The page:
Penn State York: For Penn State York — and all Penn State campuses — the main avenue for education is a program called Stand for State, which the administration works on with Silveri-Hiller. The program seeks to educate about bystander intervention much like the online course at York College. Lin said that the campus held a series of workshops to help educate students several weeks ago.
"I think it's very important that our campus and colleges are having this conversation," Lin said.
The program and the security on campus make her feel very safe, she said, but she recognized that many of her female friends at other campuses don't feel the same way. Before her sister went to college for the first time this year, they had a conversation about birth control and rape.
"We were talking about birth control and other prevention, because she was asking me 'What if I get raped,'” Lin said. "It’s ridiculous that women have to think about it, but when you look at the statistics, it’s more common than it should be."
Lin felt that, overall, Penn State York's focus on education and safety is good. However, as a society, she said, she wishes people would focus less on how women can not get raped and more on teaching men not to rape in the first place.
She, too, pointed to the infamous Turner case as an example. She pointed out that Turner's family focused a lot on college drinking as an excuse for their son's behavior.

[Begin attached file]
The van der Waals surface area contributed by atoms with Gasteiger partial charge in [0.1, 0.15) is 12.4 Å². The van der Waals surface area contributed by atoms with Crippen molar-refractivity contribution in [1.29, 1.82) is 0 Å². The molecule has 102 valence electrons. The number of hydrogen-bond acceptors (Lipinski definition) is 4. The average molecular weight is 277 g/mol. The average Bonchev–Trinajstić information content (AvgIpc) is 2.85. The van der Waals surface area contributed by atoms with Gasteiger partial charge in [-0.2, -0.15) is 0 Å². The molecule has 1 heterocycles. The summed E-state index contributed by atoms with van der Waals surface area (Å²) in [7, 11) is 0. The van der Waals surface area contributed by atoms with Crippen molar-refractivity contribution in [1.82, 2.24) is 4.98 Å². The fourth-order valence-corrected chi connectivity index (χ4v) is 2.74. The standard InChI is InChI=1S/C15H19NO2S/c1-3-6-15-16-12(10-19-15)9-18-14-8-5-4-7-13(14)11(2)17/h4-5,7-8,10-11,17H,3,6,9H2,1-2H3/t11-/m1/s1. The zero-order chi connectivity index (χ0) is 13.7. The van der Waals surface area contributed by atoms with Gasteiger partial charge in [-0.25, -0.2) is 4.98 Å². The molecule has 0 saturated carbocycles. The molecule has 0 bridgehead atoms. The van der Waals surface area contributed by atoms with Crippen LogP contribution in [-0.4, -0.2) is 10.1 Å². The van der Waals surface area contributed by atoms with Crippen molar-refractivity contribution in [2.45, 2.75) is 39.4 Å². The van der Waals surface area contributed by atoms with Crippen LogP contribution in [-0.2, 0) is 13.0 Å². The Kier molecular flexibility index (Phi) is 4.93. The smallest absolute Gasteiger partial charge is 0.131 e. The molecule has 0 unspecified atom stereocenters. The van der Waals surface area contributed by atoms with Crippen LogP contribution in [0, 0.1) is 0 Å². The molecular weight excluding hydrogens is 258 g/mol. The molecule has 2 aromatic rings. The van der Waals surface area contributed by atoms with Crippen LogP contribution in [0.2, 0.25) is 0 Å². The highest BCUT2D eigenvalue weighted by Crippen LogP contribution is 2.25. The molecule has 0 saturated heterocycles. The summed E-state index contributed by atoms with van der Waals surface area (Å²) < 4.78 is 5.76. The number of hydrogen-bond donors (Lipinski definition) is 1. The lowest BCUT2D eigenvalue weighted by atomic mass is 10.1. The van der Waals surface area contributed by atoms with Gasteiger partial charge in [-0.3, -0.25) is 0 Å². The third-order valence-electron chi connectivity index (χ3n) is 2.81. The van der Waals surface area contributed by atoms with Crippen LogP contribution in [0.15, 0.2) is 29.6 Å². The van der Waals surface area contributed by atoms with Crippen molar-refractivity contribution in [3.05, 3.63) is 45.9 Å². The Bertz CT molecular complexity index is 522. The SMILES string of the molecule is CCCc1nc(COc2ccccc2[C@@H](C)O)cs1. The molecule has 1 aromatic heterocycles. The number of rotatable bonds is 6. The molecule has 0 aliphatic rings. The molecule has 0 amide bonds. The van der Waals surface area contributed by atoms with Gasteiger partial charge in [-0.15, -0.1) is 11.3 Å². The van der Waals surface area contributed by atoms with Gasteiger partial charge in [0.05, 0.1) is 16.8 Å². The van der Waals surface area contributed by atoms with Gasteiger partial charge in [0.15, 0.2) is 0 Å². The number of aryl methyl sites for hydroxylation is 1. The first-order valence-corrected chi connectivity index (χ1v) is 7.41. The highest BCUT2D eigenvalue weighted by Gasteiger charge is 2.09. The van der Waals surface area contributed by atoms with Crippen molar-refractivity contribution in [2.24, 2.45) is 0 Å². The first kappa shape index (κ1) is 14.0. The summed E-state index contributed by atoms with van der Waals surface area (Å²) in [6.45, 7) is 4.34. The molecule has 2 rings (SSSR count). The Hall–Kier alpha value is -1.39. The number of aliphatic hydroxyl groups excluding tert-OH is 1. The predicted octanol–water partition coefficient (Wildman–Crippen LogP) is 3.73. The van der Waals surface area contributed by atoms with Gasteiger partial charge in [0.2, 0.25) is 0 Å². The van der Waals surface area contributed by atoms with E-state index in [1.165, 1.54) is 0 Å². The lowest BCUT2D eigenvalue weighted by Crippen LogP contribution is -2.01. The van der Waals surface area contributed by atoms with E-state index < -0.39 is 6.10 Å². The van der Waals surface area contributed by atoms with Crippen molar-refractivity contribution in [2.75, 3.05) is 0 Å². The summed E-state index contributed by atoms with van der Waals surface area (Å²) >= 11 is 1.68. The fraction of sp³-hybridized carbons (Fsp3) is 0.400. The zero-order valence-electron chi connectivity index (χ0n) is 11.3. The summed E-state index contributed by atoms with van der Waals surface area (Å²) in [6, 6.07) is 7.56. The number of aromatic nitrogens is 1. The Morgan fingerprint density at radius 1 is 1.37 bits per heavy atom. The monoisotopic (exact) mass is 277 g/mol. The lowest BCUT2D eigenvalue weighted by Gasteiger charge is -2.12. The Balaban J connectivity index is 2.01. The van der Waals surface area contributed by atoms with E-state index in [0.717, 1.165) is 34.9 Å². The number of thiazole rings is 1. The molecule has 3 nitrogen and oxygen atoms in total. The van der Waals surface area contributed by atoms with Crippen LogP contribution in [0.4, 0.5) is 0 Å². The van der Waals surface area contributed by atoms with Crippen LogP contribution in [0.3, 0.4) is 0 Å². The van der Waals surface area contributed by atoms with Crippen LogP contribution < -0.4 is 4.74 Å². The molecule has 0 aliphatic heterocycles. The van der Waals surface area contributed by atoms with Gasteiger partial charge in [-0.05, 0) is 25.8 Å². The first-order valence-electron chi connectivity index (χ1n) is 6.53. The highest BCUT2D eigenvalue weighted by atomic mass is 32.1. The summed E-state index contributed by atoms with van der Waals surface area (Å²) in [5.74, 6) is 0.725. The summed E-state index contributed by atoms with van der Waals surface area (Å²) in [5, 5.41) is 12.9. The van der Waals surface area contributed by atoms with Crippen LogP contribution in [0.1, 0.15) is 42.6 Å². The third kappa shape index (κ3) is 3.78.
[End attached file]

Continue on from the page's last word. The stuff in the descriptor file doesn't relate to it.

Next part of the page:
"But there’s a lot of people that go to college parties and drink and don’t go around raping people," she said.
Tips for prevention: Education is key, but bystander intervention is an important aspect to ending rape culture, too, which is why there is such a focus on that aspect of education at colleges.
Lin explained that intervening doesn't always need to be "dramatic," like physically involving yourself to stop a conflict. Oftentimes, just going up to someone you see in an uncomfortable situation and making conversation can help.
Silveri-Hiller also offered that option as a tip for bystanders. If you see someone in an uncomfortable conversation or being harassed, acting like you know them and striking up a conversation can distract the perpetrator.
He acknowledged that not everyone will feel comfortable with inserting themselves into a situation, but there are alternatives. Silveri-Hiller said you can always ask another person to get involved, such as a bartender or friend who is nearby who might be more comfortable.